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United States v. Carter

United States District Court, W.D. Virginia, Big Stone Gap Division

May 16, 2014

UNITED STATES OF AMERICA
v.
PERRY ROGER CARTER, Defendant.

Zachary T. Lee, Assistant United States Attorney, Abingdon, Virginia, for United States.

John Thadieu Harris III, St. Paul, Virginia, for Defendant.

OPINION

JAMES P. JONES, District Judge.

The defendant, proceeding pro se, filed a Motion to Vacate, Set Aside, or Correct Sentence pursuant to 28 U.S.C. § 2255, alleging, among other things, that his attorney failed to file a notice of appeal after the defendant asked him to do so. After conducting an evidentiary hearing on this claim and reviewing the record as to the defendant's remaining claims, I conclude that he is not entitled to relief under § 2255.

I

On December 19, 2011, Perry Roger Carter pleaded guilty, pursuant to a written Plea Agreement, to conspiracy to distribute controlled substances, possession of a firearm with an obliterated serial number, and possession of a short-barreled shotgun. Under the terms of the agreement, Carter stipulated that he should be sentenced based on specific drug amounts resulting in a Base Offense Level of 26 under U.S. Sentencing Guidelines Manual ("USSG") § 2D1.1, with a two-level enhancement for possessing a dangerous weapon. The Plea Agreement also included provisions waiving the right to appeal and the right to collaterally attack the conviction or sentence.[1] In exchange, the government agreed to recommend a sentence within the applicable guideline range, to recommend a two-level reduction for acceptance of responsibility, and not to charge Carter with possession of a firearm in furtherance of a drug trafficking crime, which would have carried a five-year mandatory consecutive sentence.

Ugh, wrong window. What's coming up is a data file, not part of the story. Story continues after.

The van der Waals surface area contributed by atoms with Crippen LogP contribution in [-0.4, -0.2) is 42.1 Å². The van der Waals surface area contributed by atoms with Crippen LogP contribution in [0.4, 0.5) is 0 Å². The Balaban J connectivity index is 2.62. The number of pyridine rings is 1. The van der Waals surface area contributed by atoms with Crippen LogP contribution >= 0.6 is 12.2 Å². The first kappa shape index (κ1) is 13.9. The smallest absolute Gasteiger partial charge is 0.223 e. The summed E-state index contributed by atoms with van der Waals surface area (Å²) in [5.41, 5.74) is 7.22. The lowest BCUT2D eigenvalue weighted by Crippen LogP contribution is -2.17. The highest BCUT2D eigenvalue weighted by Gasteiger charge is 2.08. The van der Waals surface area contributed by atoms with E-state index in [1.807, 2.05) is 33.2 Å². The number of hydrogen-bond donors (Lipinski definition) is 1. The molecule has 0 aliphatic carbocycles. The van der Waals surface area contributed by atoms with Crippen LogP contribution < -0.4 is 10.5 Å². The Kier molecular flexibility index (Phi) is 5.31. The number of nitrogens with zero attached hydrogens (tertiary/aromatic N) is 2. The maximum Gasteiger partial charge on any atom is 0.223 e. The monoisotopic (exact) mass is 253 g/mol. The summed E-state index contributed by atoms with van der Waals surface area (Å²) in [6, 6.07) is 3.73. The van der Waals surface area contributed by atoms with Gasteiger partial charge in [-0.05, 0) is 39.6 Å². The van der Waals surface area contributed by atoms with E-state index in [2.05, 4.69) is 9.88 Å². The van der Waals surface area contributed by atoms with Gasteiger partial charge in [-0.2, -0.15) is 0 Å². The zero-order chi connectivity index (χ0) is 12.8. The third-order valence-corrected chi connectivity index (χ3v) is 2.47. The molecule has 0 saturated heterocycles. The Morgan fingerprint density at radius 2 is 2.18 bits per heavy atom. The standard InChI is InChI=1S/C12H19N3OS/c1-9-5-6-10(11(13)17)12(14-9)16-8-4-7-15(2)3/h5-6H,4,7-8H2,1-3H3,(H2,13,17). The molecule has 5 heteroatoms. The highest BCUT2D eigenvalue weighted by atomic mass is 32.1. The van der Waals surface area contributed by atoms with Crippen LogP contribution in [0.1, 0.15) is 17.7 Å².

Before accepting Carter's guilty plea, I questioned him to determine whether he understood the terms of the Plea Agreement and was entering a voluntary guilty plea. Carter stated that he was 54 years old, that he had an eighth-grade education, and could "read fair, " but did not spell well. (Guilty Plea Tr. 3-4, ECF No. 236.) He stated that although he was under a doctor's care for anxiety and was taking prescription medication for that condition and for back pain, the medicines did not affect his ability to understand the proceedings. He denied that he was under the influence of any other medication, drugs, or alcohol.